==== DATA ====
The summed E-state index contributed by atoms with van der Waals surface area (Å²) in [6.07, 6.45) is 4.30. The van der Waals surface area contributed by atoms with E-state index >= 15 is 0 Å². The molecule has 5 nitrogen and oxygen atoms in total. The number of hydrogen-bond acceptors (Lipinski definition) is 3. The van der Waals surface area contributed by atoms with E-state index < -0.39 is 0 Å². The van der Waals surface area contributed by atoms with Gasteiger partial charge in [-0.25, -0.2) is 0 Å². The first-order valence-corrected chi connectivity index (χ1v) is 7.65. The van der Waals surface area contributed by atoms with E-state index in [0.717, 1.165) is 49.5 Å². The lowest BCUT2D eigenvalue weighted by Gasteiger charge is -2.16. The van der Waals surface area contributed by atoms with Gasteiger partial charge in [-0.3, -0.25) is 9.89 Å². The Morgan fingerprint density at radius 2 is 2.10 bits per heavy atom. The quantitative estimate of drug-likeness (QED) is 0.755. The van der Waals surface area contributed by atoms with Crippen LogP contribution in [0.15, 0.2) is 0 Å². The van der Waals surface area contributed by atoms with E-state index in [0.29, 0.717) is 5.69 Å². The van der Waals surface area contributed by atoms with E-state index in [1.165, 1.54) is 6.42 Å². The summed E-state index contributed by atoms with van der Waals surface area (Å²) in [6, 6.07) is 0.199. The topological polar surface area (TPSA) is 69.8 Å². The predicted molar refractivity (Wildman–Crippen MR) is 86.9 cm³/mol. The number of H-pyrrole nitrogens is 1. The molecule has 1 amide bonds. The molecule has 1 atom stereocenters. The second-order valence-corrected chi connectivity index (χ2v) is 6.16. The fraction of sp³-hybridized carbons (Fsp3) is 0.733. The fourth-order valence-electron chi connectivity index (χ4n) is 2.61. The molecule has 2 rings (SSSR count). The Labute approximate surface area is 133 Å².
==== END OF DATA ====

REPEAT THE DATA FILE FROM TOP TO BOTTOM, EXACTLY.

The summed E-state index contributed by atoms with van der Waals surface area (Å²) in [6.07, 6.45) is 4.30. The van der Waals surface area contributed by atoms with E-state index >= 15 is 0 Å². The molecule has 5 nitrogen and oxygen atoms in total. The number of hydrogen-bond acceptors (Lipinski definition) is 3. The van der Waals surface area contributed by atoms with E-state index < -0.39 is 0 Å². The van der Waals surface area contributed by atoms with Gasteiger partial charge in [-0.25, -0.2) is 0 Å². The first-order valence-corrected chi connectivity index (χ1v) is 7.65. The van der Waals surface area contributed by atoms with E-state index in [0.717, 1.165) is 49.5 Å². The lowest BCUT2D eigenvalue weighted by Gasteiger charge is -2.16. The van der Waals surface area contributed by atoms with Gasteiger partial charge in [-0.3, -0.25) is 9.89 Å². The Morgan fingerprint density at radius 2 is 2.10 bits per heavy atom. The quantitative estimate of drug-likeness (QED) is 0.755. The van der Waals surface area contributed by atoms with Crippen LogP contribution in [0.15, 0.2) is 0 Å². The van der Waals surface area contributed by atoms with E-state index in [0.29, 0.717) is 5.69 Å². The van der Waals surface area contributed by atoms with E-state index in [1.165, 1.54) is 6.42 Å². The summed E-state index contributed by atoms with van der Waals surface area (Å²) in [6, 6.07) is 0.199. The topological polar surface area (TPSA) is 69.8 Å². The predicted molar refractivity (Wildman–Crippen MR) is 86.9 cm³/mol. The number of H-pyrrole nitrogens is 1. The molecule has 1 amide bonds. The molecule has 1 atom stereocenters. The second-order valence-corrected chi connectivity index (χ2v) is 6.16. The fraction of sp³-hybridized carbons (Fsp3) is 0.733. The fourth-order valence-electron chi connectivity index (χ4n) is 2.61. The molecule has 2 rings (SSSR count). The Labute approximate surface area is 133 Å².